In Griechenland steht das öffentliche Leben heute weitgehend still. Es ist der grösste Generalstreik seit einem halben Jahr, und erste unter der neuen Regierung, die im Juni eingesetzt wurde. Einschätzungen von SF-Korrespondentin Wasiliki Goutziomitros.

Tagesschau vom 26.09.2012
Demonstrationen in Spanien

In Spanien demonstrieren die Menschen gegen den harten Sparkurs der Regierung. In Madrid wurden gestern bei Zusammenstössen mit der Polizei über 60 Menschen verletzt, 27 Demonstranten wurden festgenommen.

Tagesschau vom 26.09.2012
Breaking the Banks: Switzerland Ponders a Future of Clean Money

SPIEGEL ONLINE INTERNATIONAL: The end of Switzerland's famous banking secrecy seems inevitable as US and German authorities crack down on tax evaders. Many Swiss are asking themselves whether their prosperity will survive if the country abandons its status as a tax haven. But some academics argue that the importance of the banking sector has been wildly exaggerated.

Jean Ziegler steps onto the veranda behind his house. It's a warm day in late summer. He points to the hilly landscape on the other side of the Rhône River, to France, where Mont Blanc is visible in the distance. "That's where Switzerland finally comes to an end," says Ziegler. It's the kind of joke you would expect of Ziegler, a man notorious for never sparing his own country.

No one else is as well known for his moral criticism of Switzerland. Ziegler is 78, and until a few years ago he traveled the world as a United Nations special rapporteur. The fight against hunger and against Swiss banks has shaped his life. Has nothing changed in the last 20 years? "No, the banditry of the banks is in full swing!" he says energetically. His wife is about to serve a meal of Wiener schnitzel accompanied by white wine.

A search for answers about Switzerland begins in Ziegler's garden in Russin, a wine-growing municipality near Geneva. Where does the country's wealth come from? How much of it is due to Switzerland's tradition of banking secrecy, and for how much longer will it exist? And what happens to Switzerland when that secrecy is gone? » | Mathieu von Rohr | Tuesday, September 25, 2012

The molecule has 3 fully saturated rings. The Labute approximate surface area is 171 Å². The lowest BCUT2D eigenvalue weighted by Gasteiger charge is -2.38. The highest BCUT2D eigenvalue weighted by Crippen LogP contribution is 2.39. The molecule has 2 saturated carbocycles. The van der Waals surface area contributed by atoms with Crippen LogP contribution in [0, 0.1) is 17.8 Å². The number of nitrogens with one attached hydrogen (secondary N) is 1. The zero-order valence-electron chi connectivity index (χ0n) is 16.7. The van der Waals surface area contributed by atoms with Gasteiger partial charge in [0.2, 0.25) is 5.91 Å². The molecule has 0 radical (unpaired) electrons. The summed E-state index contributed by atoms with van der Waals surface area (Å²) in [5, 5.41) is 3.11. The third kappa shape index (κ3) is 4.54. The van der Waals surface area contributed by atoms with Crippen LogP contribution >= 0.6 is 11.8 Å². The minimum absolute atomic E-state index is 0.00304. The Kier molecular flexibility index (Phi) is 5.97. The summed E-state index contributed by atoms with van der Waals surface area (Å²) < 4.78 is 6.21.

Friday, 21 September 2012

Reichtum der Reichen wächst weiter

Insight: Young Jobless on the Rise in Europe's Rich North

REUTERS.COM: At 29, Samira Ahidar just got a permanent job, her first.

Ahidar, who still lives with her parents, dropped out of school a decade ago and her adult life has been dominated by the search for work. She would still be jobless if it were not for a job creation scheme that employs her at an elderly care home.

"I've no idea where I'll be in five years time," said Ahidar, dressed in an orange apron that comes with her new role. "It is so hard to find work, you feel like giving up."

Ahidar does not live in Greece or Spain, countries where as many as one in two young people are without work, but in the wealthy Belgian port city of Antwerp. With its stunning 16th-century Gothic houses, the city is a world centre for diamond trading and boasts a cutting-edge fashion industry. It also has a fast-growing number of unemployed twentysomethings.

Youth unemployment is notoriously a problem of southern Europe. What is less obvious, as the euro zone slips into its second recession in just three years, is the scale of the problem in the north. » | Robin Emmott and Robert-Jan Bartunek | ANTWERP, Belgium | Friday, September 21, 2012

Wednesday, 19 September 2012

Debt Crisis: Central Bank Action Is Work of the Devil, Says Germany's Jens Weidmann

THE DAILY TELEGRAPH: The head of Germany’s Bundesbank has raised eyebrows across Europe after he appeared to compare Mario Draghi’s bond buying programme with the "devil’s work".

Jens Weidmann said that efforts by central banks to pump money into the economy reminded him of the scene in Faust, when the devil Mephistopheles, “disguised as a fool”, convinces an emperor to issue large amounts of paper money. In Goethe’s classic, the money printing solves the kingdom’s financial problems but the tale ends badly with rampant inflation.

Without specifically mentioning Mario Draghi’s bond-buying programme, he said: “If a central bank can potentially create unlimited money from nothing, how can it ensure that money is sufficiently scarce to retain its value?” He added: “Yes, this temptation certainly exists, and many in monetary history have succumbed to it,” Mr Weidmann warned. » | Louise Armitstead, Chief Business Correspondent | Tuesday, September 18, 2012